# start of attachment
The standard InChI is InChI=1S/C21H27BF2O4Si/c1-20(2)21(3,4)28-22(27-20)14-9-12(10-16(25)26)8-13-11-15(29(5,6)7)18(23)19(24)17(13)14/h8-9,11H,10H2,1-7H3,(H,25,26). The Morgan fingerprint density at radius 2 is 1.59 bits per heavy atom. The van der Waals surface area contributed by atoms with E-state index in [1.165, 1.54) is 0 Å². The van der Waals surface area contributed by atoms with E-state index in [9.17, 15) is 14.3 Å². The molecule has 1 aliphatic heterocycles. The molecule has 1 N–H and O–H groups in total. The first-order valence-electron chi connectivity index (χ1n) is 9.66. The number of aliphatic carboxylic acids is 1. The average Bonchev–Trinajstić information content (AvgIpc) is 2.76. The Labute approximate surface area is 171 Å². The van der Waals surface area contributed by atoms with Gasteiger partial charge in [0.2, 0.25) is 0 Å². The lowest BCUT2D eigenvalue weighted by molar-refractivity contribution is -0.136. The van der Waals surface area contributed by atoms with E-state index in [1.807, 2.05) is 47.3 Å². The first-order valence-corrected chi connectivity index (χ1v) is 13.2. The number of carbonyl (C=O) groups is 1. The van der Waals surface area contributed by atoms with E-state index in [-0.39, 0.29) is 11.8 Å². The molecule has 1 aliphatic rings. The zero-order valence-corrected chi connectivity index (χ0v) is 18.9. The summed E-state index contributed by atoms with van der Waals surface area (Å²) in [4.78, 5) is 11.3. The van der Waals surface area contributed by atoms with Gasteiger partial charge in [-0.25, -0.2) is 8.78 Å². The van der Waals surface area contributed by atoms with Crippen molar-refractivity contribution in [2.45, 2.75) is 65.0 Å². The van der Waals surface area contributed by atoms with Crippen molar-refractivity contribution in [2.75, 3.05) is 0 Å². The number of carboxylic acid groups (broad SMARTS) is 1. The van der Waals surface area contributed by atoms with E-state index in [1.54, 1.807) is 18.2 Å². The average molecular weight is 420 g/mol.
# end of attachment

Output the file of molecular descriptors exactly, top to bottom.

The standard InChI is InChI=1S/C21H27BF2O4Si/c1-20(2)21(3,4)28-22(27-20)14-9-12(10-16(25)26)8-13-11-15(29(5,6)7)18(23)19(24)17(13)14/h8-9,11H,10H2,1-7H3,(H,25,26). The Morgan fingerprint density at radius 2 is 1.59 bits per heavy atom. The van der Waals surface area contributed by atoms with E-state index in [1.165, 1.54) is 0 Å². The van der Waals surface area contributed by atoms with E-state index in [9.17, 15) is 14.3 Å². The molecule has 1 aliphatic heterocycles. The molecule has 1 N–H and O–H groups in total. The first-order valence-electron chi connectivity index (χ1n) is 9.66. The number of aliphatic carboxylic acids is 1. The average Bonchev–Trinajstić information content (AvgIpc) is 2.76. The Labute approximate surface area is 171 Å². The van der Waals surface area contributed by atoms with Gasteiger partial charge in [0.2, 0.25) is 0 Å². The lowest BCUT2D eigenvalue weighted by molar-refractivity contribution is -0.136. The van der Waals surface area contributed by atoms with E-state index in [1.807, 2.05) is 47.3 Å². The first-order valence-corrected chi connectivity index (χ1v) is 13.2. The number of carbonyl (C=O) groups is 1. The van der Waals surface area contributed by atoms with E-state index in [-0.39, 0.29) is 11.8 Å². The molecule has 1 aliphatic rings. The zero-order valence-corrected chi connectivity index (χ0v) is 18.9. The summed E-state index contributed by atoms with van der Waals surface area (Å²) in [4.78, 5) is 11.3. The van der Waals surface area contributed by atoms with Gasteiger partial charge in [-0.25, -0.2) is 8.78 Å². The van der Waals surface area contributed by atoms with Crippen molar-refractivity contribution in [2.45, 2.75) is 65.0 Å². The van der Waals surface area contributed by atoms with Crippen molar-refractivity contribution in [2.75, 3.05) is 0 Å². The number of carboxylic acid groups (broad SMARTS) is 1. The van der Waals surface area contributed by atoms with E-state index in [1.54, 1.807) is 18.2 Å². The average molecular weight is 420 g/mol.